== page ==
Dangerous Dog Treats: What You Should Never Give Your Dog

Treats are helpful when it comes to training. But training only! Cause some people like rewarding their dogs for no apparent reason and thus a powerful training tool turns into naughtiness and pampering leading to no result except the obesity and broken eating regime. However, not every treat may be or should be used due to possible harm that it may inflict on digestion but there are such treats that are even deadly!

Here is the list of dog treats that we DO NOT recommend buying:

  • Nestle Purina’s: Waggin’ Train Jerky Treats or Tenders
  • Nestle Purina’s: Canyon Creek Ranch Jerky Treats or Tenders
  • Del Monte Corp’s: Milo’s Kitchen Home-Style Dog Treats
  • Del Monte Corp’s: Chicken Griller Home-Style Dog Treats
  • Publix stores recalled their own brand of : Chicken Tenders Dog Chew Treats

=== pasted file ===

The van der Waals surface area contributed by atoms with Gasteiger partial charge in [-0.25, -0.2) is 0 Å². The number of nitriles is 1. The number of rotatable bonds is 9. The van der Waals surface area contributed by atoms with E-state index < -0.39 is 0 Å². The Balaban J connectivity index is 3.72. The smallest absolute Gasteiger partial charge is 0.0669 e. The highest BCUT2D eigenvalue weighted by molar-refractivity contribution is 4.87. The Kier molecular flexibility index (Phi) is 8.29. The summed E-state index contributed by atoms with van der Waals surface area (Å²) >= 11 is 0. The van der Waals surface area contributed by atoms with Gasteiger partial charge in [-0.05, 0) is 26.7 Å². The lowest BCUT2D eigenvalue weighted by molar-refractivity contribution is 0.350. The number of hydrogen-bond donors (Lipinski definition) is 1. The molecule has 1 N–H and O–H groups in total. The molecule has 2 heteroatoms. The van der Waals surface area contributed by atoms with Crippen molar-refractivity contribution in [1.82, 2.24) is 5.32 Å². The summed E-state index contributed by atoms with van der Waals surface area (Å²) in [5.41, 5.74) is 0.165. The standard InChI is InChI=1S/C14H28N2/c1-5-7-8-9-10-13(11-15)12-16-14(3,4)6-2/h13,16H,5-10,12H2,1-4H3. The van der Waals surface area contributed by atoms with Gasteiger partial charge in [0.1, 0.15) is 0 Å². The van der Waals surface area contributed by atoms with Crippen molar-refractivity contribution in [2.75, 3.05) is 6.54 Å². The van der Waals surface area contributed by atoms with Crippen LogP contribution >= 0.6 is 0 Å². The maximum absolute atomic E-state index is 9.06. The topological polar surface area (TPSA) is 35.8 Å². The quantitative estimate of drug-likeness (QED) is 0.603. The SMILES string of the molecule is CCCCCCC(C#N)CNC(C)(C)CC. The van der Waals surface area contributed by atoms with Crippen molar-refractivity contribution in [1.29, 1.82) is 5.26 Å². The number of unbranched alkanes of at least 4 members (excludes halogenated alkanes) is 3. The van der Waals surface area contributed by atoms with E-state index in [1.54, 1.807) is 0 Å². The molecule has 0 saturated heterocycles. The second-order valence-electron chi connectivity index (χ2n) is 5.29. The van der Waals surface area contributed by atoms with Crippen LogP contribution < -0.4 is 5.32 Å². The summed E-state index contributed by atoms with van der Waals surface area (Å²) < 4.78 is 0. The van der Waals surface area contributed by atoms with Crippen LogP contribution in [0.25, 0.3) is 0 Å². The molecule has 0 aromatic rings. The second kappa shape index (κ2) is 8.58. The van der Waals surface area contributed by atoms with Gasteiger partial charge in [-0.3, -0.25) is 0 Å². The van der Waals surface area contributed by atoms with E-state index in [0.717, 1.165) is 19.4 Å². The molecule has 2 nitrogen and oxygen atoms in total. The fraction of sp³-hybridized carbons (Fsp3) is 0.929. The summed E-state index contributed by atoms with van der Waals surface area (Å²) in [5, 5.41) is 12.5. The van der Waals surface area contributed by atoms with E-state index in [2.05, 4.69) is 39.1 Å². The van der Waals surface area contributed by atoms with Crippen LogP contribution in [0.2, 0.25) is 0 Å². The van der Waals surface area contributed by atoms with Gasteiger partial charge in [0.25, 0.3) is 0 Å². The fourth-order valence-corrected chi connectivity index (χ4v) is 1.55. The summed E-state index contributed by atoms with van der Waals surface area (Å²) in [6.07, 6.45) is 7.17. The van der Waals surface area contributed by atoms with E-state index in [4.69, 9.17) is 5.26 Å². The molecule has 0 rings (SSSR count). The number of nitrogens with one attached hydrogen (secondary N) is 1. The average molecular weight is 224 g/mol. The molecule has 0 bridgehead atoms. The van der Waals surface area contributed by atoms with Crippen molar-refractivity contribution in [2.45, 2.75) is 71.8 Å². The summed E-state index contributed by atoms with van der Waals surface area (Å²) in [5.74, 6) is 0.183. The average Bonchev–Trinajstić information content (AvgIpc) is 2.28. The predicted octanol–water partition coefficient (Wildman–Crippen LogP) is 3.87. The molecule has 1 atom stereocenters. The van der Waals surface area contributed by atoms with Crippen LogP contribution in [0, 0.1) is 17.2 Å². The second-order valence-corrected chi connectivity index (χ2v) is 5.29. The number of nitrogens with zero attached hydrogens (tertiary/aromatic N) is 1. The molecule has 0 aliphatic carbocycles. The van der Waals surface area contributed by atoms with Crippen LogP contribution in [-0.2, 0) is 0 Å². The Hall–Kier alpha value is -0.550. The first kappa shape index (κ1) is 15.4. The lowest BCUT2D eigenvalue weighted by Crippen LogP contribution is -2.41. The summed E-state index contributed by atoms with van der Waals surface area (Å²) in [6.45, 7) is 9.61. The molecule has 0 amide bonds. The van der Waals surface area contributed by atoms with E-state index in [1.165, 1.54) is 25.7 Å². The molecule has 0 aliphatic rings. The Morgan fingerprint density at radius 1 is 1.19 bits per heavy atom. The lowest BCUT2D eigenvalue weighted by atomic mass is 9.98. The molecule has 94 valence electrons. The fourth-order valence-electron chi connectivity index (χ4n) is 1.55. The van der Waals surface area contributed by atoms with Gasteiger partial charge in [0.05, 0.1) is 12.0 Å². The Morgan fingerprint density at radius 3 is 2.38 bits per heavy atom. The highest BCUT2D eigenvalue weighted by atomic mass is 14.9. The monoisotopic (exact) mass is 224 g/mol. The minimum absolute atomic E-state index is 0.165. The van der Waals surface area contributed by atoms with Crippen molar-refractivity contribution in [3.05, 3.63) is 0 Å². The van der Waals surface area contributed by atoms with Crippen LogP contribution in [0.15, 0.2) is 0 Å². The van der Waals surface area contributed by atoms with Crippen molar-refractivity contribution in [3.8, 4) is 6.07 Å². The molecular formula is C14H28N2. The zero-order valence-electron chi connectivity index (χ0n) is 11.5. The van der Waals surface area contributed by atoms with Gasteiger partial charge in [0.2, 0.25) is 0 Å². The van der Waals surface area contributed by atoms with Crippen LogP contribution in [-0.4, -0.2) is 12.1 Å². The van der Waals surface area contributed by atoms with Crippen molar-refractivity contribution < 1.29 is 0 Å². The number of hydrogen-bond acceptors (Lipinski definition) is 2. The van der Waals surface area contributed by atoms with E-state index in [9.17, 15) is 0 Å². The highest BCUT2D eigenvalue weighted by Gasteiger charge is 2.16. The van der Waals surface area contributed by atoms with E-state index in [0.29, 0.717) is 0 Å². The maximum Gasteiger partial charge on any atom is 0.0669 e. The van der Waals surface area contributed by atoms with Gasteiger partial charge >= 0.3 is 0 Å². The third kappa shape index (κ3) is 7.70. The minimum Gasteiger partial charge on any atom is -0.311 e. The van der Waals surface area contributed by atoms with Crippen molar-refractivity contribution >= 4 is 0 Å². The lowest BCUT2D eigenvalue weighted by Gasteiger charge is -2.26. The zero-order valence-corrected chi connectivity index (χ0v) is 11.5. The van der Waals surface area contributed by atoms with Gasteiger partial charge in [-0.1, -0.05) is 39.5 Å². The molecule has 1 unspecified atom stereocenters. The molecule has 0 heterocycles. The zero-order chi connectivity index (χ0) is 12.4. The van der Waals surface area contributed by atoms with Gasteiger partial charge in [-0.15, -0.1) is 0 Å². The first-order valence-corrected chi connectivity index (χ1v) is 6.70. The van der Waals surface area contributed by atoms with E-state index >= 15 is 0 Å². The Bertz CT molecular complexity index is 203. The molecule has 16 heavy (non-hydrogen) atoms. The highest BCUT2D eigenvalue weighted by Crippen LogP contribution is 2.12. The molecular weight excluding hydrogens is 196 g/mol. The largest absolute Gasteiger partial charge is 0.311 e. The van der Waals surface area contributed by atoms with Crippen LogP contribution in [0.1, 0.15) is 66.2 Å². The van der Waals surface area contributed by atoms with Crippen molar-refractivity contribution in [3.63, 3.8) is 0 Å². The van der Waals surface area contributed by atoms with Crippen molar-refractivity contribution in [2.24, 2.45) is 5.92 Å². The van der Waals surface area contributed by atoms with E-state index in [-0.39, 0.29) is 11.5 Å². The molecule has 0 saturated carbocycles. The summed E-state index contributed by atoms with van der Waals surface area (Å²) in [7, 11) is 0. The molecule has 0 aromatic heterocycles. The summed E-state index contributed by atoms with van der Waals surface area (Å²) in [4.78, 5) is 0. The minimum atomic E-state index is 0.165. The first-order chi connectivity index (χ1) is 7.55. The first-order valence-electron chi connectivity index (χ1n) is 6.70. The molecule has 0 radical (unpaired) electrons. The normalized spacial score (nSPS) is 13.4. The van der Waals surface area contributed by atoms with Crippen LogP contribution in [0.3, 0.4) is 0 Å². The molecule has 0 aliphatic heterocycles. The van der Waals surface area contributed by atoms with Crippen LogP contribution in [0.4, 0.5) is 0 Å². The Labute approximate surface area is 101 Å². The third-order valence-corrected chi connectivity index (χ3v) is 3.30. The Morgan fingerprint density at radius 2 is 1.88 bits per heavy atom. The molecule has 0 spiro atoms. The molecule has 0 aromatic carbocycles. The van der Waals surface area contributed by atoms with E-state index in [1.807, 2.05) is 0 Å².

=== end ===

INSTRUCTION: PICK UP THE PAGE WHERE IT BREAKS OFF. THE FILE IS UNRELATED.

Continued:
• IMS Pet Industries Inc.: Cadet Brand Chicken Jerky Treats sold in the US
  • Joey’s Jerky: Chicken Jerky

Another list of strictly forbidden treats comprises Chinese brands:

  • Waggin Train
  • Canyon Creek Ranch
  • Dogswell
  • Booda Bone -Aspen Pet
  • Milo’s Kitchen
  • American Kennel Club
  • Hartz
  • Dingos
  • Beefeaters
  • Cadet
  • Sargents
  • Ever Pet
  • Home Pet 360
  • Walgreen’s new brand – Simple
  • The Kingdom Pets

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We recommend not to give any of these treats to your dog not because we read it somewhere on forums that other dog fanciers faced health problems with their dogs but because it’s the FDA itself that strictly forbids! Now let’s take a look at the deadly treats hype from the point of view of this regulatory body.

FDA Says “No”